Ole Leadfoot sure is going slow.
That’s the way it seems now as everybody passes us while we make a daily commute for our job.
Traffic speed has far surpassed posted limits for some time. Increased number on signs since the first of July has expanded driver pace further.
Few drivers have as extensive excessive speed records as we do, and we’re ashamed of it.
Friday night after playing in band at a basketball game, the town marshal flashed his cherry top and pulled the grocery delivery wagon over to warn us we’d gone too fast in the block from the library to the Baptist Church.
Don’t know if radar was invented then, but our home town sure didn’t have one. So, Red the night cop, of the two man department, clocked us with his wrist watch.
No ticket that time, but more than our share of flack was received from other teenagers dragging Main that night.
Our second stopping is non-memorable, and we’d don’t have any idea how many times it’s been since.
We haven’t always been fined, but the total cost is more than we’d like to admit.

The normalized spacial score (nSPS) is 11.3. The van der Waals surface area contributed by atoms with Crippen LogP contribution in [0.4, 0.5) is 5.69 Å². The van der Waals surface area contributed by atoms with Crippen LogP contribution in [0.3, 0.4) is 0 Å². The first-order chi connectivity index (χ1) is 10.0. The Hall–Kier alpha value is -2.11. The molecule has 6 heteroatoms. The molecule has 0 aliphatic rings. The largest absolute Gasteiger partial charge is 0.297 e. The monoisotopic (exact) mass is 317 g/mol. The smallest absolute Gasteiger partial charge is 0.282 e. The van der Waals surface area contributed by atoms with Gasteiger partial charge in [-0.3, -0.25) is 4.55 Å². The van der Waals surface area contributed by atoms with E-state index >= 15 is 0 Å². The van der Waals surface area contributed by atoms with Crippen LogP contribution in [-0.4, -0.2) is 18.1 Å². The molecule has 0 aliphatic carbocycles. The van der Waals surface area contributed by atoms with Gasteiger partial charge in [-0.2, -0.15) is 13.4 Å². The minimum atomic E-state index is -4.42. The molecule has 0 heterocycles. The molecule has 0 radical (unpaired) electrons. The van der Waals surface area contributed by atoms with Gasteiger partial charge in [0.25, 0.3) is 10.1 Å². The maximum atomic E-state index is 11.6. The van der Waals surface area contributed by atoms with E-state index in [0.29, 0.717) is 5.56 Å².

Insurance rate expansion has been the worst consequence. It’s been so bad sometimes that we held our breath every time we passed a lawman, because another citation would have taken our license.
We’d prefer to ride our horse, but time prohibits when the paying occupation is as far away.
One of our heroes contends it really doesn’t matter if one exceeds limits, because they are manmade rules easily changed. The most important thing, he says, is never to be caught.
That is right in the respect that limits have decreased and increased markedly over the past three decades.
Fuel saving incentives was the reason for initial lowering, and now that gas is higher than ever, the speed limit approaches record highs. That’s really logical?
However, going too fast can be hazardous, not only to the driver, but to others, which can become a moral issue as well as a legal one.
Reminds us of the Fifth Commandment in Exodus: 20:13: “Thou shalt not kill.”
Life and physical health are precious gifts entrusted to us by God. We must take reasonable care of them, taking into account the needs of others and the common good.